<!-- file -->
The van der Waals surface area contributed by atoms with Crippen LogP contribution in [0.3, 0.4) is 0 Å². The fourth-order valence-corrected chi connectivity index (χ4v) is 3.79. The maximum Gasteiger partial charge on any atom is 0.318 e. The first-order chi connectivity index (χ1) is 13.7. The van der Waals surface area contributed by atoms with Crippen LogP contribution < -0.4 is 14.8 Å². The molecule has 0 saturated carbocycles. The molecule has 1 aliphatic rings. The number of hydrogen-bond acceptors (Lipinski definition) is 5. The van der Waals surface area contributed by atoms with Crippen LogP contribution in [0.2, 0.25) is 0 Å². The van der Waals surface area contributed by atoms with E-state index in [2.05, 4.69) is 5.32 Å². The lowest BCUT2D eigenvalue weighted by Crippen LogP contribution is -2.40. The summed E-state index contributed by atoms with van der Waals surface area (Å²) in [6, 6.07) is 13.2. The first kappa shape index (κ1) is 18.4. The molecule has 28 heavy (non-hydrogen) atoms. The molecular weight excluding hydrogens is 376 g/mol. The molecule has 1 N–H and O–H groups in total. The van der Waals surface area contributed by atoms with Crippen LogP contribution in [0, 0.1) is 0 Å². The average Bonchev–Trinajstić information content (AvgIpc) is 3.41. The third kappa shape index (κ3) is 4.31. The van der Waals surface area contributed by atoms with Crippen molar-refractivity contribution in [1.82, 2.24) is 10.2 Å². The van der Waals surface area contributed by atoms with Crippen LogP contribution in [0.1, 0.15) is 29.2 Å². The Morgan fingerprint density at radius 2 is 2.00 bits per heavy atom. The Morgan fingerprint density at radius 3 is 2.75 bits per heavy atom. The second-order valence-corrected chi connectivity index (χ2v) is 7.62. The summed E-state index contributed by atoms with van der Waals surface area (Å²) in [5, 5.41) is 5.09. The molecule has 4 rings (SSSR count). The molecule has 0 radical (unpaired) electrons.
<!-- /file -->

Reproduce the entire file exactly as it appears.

The van der Waals surface area contributed by atoms with Crippen LogP contribution in [0.3, 0.4) is 0 Å². The fourth-order valence-corrected chi connectivity index (χ4v) is 3.79. The maximum Gasteiger partial charge on any atom is 0.318 e. The first-order chi connectivity index (χ1) is 13.7. The van der Waals surface area contributed by atoms with Crippen LogP contribution < -0.4 is 14.8 Å². The molecule has 0 saturated carbocycles. The molecule has 1 aliphatic rings. The number of hydrogen-bond acceptors (Lipinski definition) is 5. The van der Waals surface area contributed by atoms with Crippen LogP contribution in [0.2, 0.25) is 0 Å². The van der Waals surface area contributed by atoms with E-state index in [2.05, 4.69) is 5.32 Å². The lowest BCUT2D eigenvalue weighted by Crippen LogP contribution is -2.40. The summed E-state index contributed by atoms with van der Waals surface area (Å²) in [6, 6.07) is 13.2. The first kappa shape index (κ1) is 18.4. The molecule has 28 heavy (non-hydrogen) atoms. The molecular weight excluding hydrogens is 376 g/mol. The molecule has 1 N–H and O–H groups in total. The van der Waals surface area contributed by atoms with Crippen LogP contribution in [0, 0.1) is 0 Å². The average Bonchev–Trinajstić information content (AvgIpc) is 3.41. The third kappa shape index (κ3) is 4.31. The van der Waals surface area contributed by atoms with Crippen molar-refractivity contribution in [1.82, 2.24) is 10.2 Å². The van der Waals surface area contributed by atoms with Crippen LogP contribution in [0.1, 0.15) is 29.2 Å². The Morgan fingerprint density at radius 2 is 2.00 bits per heavy atom. The Morgan fingerprint density at radius 3 is 2.75 bits per heavy atom. The second-order valence-corrected chi connectivity index (χ2v) is 7.62. The summed E-state index contributed by atoms with van der Waals surface area (Å²) in [5, 5.41) is 5.09. The molecule has 4 rings (SSSR count). The molecule has 0 radical (unpaired) electrons.